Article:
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Inference Claims

  • David HitchcockEmail author
Chapter
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Part of the Argumentation Library book series (ARGA, volume 30)

Abstract

A conclusion follows from given premisses if and only if an acceptable counterfactual-supporting covering generalization of the argument rules out, either definitively or with some modal qualification, simultaneous acceptability of the premisses and non-acceptability of the conclusion, even though it does not rule out acceptability of the premisses and does not require acceptability of the conclusion independently of the premisses. Hence the reiterative associated conditional of an argument is true if and only it has such a covering generalization, and a supposed unexpressed premiss supplied to make an argument formally valid should be a covering generalization.

Keywords

West Nile Virus Argument Scheme Material Implication Schematic Articulation Universal Generalization 
These keywords were added by machine and not by the authors. This process is experimental and the keywords may be updated as the learning algorithm improves.

8.1 Introduction

As individuals and as communities, we increase our knowledge by making inferences from things we already know. Argumentation involves such inferences, and invites its addressees to accept them. The arguer implicitly claims that the conclusion of each constituent argument follows from the reason or reasons from which it is drawn. What is the general form of such inference claims? What does it mean to say that a conclusion follows from a reason or reasons?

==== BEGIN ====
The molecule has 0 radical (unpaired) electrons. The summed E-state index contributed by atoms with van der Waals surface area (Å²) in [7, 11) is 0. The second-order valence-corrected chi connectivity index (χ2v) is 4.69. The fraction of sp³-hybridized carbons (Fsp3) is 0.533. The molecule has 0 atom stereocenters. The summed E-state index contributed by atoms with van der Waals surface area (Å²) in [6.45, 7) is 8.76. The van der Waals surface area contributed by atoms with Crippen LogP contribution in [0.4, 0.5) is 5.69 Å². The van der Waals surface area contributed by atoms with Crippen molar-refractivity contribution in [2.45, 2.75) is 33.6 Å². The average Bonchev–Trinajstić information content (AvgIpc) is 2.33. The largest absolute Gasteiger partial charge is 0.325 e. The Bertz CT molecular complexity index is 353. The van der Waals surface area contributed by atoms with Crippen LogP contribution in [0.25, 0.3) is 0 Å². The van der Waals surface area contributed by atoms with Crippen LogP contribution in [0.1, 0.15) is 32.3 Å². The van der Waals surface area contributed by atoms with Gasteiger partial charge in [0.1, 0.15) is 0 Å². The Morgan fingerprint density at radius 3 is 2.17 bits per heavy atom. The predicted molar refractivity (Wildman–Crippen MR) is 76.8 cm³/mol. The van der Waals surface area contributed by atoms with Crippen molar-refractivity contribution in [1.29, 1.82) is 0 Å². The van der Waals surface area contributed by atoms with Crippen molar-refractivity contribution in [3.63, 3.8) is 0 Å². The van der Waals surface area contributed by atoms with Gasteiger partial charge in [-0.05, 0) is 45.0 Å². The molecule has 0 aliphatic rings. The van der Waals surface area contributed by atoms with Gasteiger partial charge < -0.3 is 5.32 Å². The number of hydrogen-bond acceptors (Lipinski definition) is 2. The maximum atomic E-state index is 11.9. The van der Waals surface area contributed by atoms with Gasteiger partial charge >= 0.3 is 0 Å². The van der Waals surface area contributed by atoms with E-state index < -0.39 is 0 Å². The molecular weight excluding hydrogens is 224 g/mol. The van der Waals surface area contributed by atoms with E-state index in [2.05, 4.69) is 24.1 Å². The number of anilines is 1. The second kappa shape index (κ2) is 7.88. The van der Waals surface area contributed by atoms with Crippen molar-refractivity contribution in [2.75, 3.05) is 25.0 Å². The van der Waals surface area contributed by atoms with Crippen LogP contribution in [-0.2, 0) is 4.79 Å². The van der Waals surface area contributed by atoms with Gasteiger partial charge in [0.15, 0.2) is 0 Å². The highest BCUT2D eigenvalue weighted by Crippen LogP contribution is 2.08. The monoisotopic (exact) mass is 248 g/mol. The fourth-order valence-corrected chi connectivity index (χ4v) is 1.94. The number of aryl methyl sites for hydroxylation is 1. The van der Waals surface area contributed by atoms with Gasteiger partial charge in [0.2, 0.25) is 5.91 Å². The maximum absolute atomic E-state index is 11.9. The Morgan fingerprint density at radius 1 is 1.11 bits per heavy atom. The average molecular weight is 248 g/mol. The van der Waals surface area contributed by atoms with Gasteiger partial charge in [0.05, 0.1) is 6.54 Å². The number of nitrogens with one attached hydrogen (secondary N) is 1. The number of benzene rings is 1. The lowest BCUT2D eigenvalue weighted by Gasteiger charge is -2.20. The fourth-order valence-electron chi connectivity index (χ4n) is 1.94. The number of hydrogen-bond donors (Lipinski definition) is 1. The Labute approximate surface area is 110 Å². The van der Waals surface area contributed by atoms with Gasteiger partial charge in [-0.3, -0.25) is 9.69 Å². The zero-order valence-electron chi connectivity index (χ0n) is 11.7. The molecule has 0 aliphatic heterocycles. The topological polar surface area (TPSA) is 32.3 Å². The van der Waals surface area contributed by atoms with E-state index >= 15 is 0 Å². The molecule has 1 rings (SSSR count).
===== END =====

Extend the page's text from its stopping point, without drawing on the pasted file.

8.2 Following as Logically Necessary Truth-Preservation: Two Objections

Introductory logic texts nowadays identify following with necessary truth-preservation: if the reasons are true, then the conclusion must be true. See for example Tarski (2002/1936, pp. 178, 183–184), Salmon (1963, p. 18), Etchemendy (1990, pp. 81–82), Forbes (1994, p. 3), Copi and Cohen (2001, p. 43), Hurley (2006, p. 41), and Jeffrey (2006, p. 1). The textbooks go on to explain this necessity as due to a logical form of the argument: if the conclusion follows, it does so because the argument has a contentless form that cannot have an instance with true reasons and an untrue conclusion. (I use the term ‘untrue’ rather than the usual ‘false’ so as to accommodate the possibility of a conclusion that is neither true nor false.)

This conception of following, I maintain, is in one respect too broad and in another respect much too narrow.

Too broad It is too broad in counting a conclusion as following merely because the conclusion must be true or merely because the reasons cannot be true. On the contrary, I hold, there must be a connection between the reasons and the conclusion. Consider the following medieval example:

(1) You are sitting and you are not sitting; therefore Tom is in the corner.

Intuitively, the conclusion does not follow. The principle ex falso quodlibet (from a falsehood anything follows) is at best dubious. Similarly, consider the following parallel example:

(2) Tom is in the corner; therefore, you are not both sitting and not sitting.